...But back to the inside-out approach already mentioned, which deployed a multiplicity of individual starting points which were then extrapolated into a larger scale. In a sense, the process combined two development trajectories. On the one hand, it consisted in the rigorous coming to terms with ambiguity towards control: extrapolating individual observations towards a common strategic agenda and social proposal. In other words: from one towards many. This is a general attitude that I, we, firmly believe in. On the other hand, the urban and social implications of the project and the site demanded an opposite trajectory, i.e. from many to one. All the many initial considerations and languages had to be brought together into a single proposal, which you can see materialised in the final laser cut model. This process of interpolation is included in the term I often use: 'Convolution', which I have explained in my two lectures. In urban terms, I believe that digital (but not only) convolution can provide an alternative to what is usually pursued as parametricism, by which urban values are achieved by starting from, for example, geometric singularity and extrapolated into multiplicity/modulations/ambiguity via parametric cohesion. What I identify as 'Urban Convolution' on the other hand, starts from multiplicity/modulations/ambiguity and works towards singularity of language via convoluted cohesion. This process of interpolation, I prefer intrapolation (as opposed to extrapolation), was achieved during this workshop through 1) our architectural and urban master planning – yes we reserved the right to overrule individual decisions... - 2) the 2D and 3D CAD techniques and 3) the digital fabrication and manufacturing technologies, i.e. laser cutting.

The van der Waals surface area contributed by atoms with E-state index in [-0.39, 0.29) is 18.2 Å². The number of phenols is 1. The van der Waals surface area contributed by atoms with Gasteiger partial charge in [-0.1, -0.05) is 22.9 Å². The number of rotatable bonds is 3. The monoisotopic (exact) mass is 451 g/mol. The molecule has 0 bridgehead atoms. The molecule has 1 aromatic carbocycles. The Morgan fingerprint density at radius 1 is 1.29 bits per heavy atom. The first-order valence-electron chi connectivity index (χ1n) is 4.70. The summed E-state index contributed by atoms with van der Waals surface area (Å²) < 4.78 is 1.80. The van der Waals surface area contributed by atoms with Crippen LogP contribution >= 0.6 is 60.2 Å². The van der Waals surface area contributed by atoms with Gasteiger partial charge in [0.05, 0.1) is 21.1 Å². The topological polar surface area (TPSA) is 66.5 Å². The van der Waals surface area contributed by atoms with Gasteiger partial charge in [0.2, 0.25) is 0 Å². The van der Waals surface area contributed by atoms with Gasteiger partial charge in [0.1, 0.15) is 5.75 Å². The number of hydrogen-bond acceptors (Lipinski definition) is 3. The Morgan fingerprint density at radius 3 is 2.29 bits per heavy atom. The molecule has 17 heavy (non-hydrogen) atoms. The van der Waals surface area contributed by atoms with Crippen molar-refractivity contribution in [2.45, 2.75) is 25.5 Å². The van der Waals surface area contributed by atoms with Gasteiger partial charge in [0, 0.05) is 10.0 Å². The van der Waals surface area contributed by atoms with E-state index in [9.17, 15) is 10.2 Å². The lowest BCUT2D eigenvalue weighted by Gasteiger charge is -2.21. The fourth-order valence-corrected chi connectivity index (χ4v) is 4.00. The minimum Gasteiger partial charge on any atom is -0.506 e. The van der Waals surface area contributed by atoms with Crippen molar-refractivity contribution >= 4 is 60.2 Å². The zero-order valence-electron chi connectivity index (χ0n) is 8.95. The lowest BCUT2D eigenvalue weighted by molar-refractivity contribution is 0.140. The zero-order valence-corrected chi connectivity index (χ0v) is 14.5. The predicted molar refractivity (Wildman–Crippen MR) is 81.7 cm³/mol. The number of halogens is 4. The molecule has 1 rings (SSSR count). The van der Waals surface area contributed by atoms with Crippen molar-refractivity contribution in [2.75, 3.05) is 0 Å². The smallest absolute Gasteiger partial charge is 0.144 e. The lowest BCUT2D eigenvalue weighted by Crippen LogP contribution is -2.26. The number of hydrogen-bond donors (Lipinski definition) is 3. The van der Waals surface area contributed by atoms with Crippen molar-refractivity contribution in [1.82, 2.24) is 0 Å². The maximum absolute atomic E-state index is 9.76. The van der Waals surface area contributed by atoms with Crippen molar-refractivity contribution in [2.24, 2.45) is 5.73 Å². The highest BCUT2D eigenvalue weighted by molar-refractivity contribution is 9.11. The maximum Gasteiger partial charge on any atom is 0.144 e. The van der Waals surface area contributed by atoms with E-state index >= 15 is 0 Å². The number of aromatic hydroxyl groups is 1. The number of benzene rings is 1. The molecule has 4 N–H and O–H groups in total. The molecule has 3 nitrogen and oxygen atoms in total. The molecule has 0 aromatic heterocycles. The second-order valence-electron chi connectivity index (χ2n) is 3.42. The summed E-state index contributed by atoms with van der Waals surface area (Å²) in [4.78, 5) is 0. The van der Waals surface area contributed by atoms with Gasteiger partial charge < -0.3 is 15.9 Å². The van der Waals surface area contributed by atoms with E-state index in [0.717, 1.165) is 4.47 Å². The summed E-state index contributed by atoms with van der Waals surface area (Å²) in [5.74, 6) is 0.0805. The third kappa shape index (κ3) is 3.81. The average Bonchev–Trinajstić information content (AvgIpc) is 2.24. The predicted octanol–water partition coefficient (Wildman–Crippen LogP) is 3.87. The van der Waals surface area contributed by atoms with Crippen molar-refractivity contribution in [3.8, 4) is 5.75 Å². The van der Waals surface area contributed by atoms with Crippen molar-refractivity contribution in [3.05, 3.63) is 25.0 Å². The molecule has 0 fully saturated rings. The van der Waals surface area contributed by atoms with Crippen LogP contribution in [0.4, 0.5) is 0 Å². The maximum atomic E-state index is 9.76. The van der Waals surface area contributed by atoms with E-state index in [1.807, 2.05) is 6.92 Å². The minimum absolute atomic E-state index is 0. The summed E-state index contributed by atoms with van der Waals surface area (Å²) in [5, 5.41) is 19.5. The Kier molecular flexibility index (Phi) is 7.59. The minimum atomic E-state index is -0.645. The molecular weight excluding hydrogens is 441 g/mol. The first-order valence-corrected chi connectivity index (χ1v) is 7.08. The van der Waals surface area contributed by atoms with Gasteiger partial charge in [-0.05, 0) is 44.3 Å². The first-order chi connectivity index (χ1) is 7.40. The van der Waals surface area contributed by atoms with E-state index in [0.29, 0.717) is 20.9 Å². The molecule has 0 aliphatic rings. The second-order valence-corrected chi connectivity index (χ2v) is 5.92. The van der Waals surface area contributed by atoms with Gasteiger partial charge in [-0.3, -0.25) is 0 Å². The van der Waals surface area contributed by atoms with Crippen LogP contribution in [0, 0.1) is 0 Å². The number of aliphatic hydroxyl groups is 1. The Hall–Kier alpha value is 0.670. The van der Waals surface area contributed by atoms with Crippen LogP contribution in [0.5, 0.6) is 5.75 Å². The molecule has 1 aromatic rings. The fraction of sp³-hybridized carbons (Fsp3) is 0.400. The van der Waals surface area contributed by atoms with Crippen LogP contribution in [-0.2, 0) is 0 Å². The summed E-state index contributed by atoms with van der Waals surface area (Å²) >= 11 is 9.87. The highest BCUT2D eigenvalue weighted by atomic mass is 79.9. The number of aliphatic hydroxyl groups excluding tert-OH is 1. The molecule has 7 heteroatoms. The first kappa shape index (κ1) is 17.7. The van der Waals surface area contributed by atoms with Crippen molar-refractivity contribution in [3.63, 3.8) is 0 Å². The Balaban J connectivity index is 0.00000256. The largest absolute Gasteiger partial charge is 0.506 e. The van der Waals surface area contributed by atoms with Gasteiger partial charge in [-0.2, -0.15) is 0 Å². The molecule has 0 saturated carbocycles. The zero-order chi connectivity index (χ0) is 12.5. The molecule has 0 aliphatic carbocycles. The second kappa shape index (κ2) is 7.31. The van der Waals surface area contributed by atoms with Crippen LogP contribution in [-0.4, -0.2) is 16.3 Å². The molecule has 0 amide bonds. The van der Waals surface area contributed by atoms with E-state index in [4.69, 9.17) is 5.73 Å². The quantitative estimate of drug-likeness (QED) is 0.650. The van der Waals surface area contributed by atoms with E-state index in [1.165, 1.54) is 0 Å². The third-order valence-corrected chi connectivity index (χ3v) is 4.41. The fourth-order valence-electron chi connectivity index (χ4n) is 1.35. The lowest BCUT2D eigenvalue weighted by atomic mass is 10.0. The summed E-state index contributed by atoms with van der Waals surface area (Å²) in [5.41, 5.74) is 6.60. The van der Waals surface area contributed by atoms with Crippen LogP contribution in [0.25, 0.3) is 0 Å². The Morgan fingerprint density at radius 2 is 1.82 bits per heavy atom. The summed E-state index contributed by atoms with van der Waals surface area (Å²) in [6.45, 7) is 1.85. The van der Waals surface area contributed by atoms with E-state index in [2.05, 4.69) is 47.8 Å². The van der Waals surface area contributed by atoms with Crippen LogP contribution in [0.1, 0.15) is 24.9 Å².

To loop back to the initial comments on undefinedness and ambiguity – the installation and workshop as a whole is the result of great teamwork: students, teachers, manufacturers, sponsors, us. This is yet another way to show how complex the discipline, the multi-discipline of architecture is and how important communication and knowledge-transfer is. There is no single author, copyright issues will be quite ambiguous; nonetheless: yes, we do take the responsibility for the project, as we have had an influence on the singular and the conjoint design projects. No, we did not have in mind a predefined shape, a specific aesthetic, or a clear strategy. We knew that 30 students would have a better knowledge of the local political and social problems than the two of us. But yes, we attempted to provide the discipline and the rigour to master what contemporary architecture boils down to: complexity, performance, strategy...